July 12, 2013

I’ve been getting really caught up in work and life in Leipzig. I’m currently busy with my action plan for Sustainable Reinforcement. The process has pushed me to read literature from different fields and to find an effective combination of business practices and human resources. I like the idea behind the task because instead of providing change management that is general and vague, Fraunhofer is trying to provide a concrete program to institute successful organizational change. My task on sustainable reinforcement must be specific in its measurements, yet flexible in its application. Each energy company has different organizational structures, and we must be cognizant of that when developing this program.


Sahra working on her action plan for Sustainable Reinforcement.

I’ve really been enjoying working at the Fraunhofer office and meeting so much of the staff. Everyone here is always friendly and wants to hang out after work which I appreciate so much. One of my most memorable experiences was a picnic at Clara Zetkin park with a group of new friends. We talked and ate until it got dark, which to me, was a signal to go home, but for my German friends, the lack of vision was no problem at all, and we stayed for as long as we could talk and eat bread. In the past couple of weeks, I’ve also become more confident with my German. I have ordering food and basic conversations down, but it’s such a shame that I still have trouble pronouncing my favorite bread, Kürbiskernbrötchen.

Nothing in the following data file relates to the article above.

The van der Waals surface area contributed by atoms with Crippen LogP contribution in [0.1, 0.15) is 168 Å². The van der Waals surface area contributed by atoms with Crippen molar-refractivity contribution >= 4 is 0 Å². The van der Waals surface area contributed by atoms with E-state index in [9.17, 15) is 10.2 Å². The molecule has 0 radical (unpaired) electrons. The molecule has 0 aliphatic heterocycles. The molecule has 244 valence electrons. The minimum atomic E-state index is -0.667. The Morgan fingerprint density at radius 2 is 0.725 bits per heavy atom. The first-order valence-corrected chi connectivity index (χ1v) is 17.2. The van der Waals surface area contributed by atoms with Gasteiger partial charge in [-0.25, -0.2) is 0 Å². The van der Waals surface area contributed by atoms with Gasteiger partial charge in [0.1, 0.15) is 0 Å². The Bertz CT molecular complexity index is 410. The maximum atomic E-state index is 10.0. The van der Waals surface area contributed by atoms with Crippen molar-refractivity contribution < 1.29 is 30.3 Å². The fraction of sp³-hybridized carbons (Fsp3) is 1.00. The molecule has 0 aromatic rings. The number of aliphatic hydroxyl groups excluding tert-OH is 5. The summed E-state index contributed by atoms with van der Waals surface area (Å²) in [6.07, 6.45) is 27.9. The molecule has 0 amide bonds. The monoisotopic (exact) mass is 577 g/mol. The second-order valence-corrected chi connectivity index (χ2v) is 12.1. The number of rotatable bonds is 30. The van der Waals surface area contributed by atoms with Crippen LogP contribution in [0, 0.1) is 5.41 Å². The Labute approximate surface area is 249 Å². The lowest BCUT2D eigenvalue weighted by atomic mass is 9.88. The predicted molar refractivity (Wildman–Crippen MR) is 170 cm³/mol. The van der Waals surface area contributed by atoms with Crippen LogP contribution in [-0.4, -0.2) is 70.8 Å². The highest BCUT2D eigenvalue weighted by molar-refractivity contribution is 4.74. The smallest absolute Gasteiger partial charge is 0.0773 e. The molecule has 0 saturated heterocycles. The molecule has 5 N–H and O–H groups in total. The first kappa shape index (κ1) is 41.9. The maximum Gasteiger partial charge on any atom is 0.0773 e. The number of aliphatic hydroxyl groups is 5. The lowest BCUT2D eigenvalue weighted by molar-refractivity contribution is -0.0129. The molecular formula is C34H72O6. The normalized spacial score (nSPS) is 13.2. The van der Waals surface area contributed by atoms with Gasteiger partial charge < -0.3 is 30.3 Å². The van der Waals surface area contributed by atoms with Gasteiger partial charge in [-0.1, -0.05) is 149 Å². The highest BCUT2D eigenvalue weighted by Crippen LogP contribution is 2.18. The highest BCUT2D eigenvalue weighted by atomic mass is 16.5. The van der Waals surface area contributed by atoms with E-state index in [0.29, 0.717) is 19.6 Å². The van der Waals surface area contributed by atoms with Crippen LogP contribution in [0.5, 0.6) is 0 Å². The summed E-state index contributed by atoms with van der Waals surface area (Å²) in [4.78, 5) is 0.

These next few weeks will be full of work since I must finalize my action plan and provide supplementary files for the project. I’m working to make it the best that I can because I really want it to be implemented into the final product for globalizing energy companies. Here I go!

June 18, 2013


Breakfast at Lukas Bäcker.

I don’t know where the time has gone, but I’ve already been in Leipzig for over two weeks.  I’m proud to say that I am now a bike owner and can finally take part in Leipzig’s bike life. Every morning, I hop onto my new (to me) bike, get into the city by 8 am, have a very German breakfast consisting of bread, cheese, and meat, and I get into work at 9 am. Most days, the other interns and I go to the university cafeteria for lunch which is conveniently located across the street from our office. I can say with confidence that I have probably eaten more meat and potatoes in these past two weeks than I did in the entirety of last semester. And the bread! Ahh the bread is sensational. I’m debating whether I should pack my belongings when I come back or just a suitcase full of bread.


The city of Dresden.

I’ve also been reading a bulk of articles about the context of my research topic. Germany established Energiewende in 2011, which can be translated to Energy Transition in which all companies are required to phase out nuclear energy by 2022 and adopt new practices to reduce GHG emissions by 80% by 2050.  As a result, German companies are being forced to restructure their businesses to align with this new legislation. Fraunhofer has realized that there is a need to provide guidance for this transition as well as future ones, so the Energy and Social Dialogue Department is working on creating a guide for these enterprises to not only institute change, but institute sustainable change, that is, change that lasts.